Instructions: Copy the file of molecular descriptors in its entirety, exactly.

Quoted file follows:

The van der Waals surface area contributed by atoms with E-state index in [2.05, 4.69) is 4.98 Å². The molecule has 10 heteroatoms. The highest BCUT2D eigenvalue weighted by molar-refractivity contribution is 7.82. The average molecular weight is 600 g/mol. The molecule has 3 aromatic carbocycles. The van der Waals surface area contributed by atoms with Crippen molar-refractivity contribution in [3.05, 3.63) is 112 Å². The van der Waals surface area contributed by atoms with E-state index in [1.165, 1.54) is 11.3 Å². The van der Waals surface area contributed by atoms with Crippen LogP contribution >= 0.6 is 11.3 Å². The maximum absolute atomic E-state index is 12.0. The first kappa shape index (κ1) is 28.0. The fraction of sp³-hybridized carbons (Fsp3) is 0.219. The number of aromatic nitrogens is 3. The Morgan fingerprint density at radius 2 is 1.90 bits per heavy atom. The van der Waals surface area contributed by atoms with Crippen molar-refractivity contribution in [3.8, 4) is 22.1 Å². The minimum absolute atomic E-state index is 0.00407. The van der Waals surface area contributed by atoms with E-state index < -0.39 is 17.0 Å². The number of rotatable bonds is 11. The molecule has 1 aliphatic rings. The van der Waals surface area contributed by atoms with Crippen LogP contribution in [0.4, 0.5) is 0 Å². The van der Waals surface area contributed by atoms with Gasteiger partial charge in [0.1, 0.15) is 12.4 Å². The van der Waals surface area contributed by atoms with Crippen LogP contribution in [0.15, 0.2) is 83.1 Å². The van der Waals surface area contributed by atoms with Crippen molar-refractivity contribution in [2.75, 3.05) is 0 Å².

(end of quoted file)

The van der Waals surface area contributed by atoms with E-state index in [2.05, 4.69) is 4.98 Å². The molecule has 10 heteroatoms. The highest BCUT2D eigenvalue weighted by molar-refractivity contribution is 7.82. The average molecular weight is 600 g/mol. The molecule has 3 aromatic carbocycles. The van der Waals surface area contributed by atoms with Crippen molar-refractivity contribution in [3.05, 3.63) is 112 Å². The van der Waals surface area contributed by atoms with E-state index in [1.165, 1.54) is 11.3 Å². The van der Waals surface area contributed by atoms with Crippen LogP contribution >= 0.6 is 11.3 Å². The maximum absolute atomic E-state index is 12.0. The first kappa shape index (κ1) is 28.0. The fraction of sp³-hybridized carbons (Fsp3) is 0.219. The number of aromatic nitrogens is 3. The Morgan fingerprint density at radius 2 is 1.90 bits per heavy atom. The van der Waals surface area contributed by atoms with Crippen molar-refractivity contribution in [3.8, 4) is 22.1 Å². The minimum absolute atomic E-state index is 0.00407. The van der Waals surface area contributed by atoms with E-state index < -0.39 is 17.0 Å². The number of rotatable bonds is 11. The molecule has 1 aliphatic rings. The van der Waals surface area contributed by atoms with Crippen LogP contribution in [0.4, 0.5) is 0 Å². The van der Waals surface area contributed by atoms with Gasteiger partial charge in [0.1, 0.15) is 12.4 Å². The van der Waals surface area contributed by atoms with Crippen LogP contribution in [0.15, 0.2) is 83.1 Å². The van der Waals surface area contributed by atoms with Crippen molar-refractivity contribution in [2.75, 3.05) is 0 Å².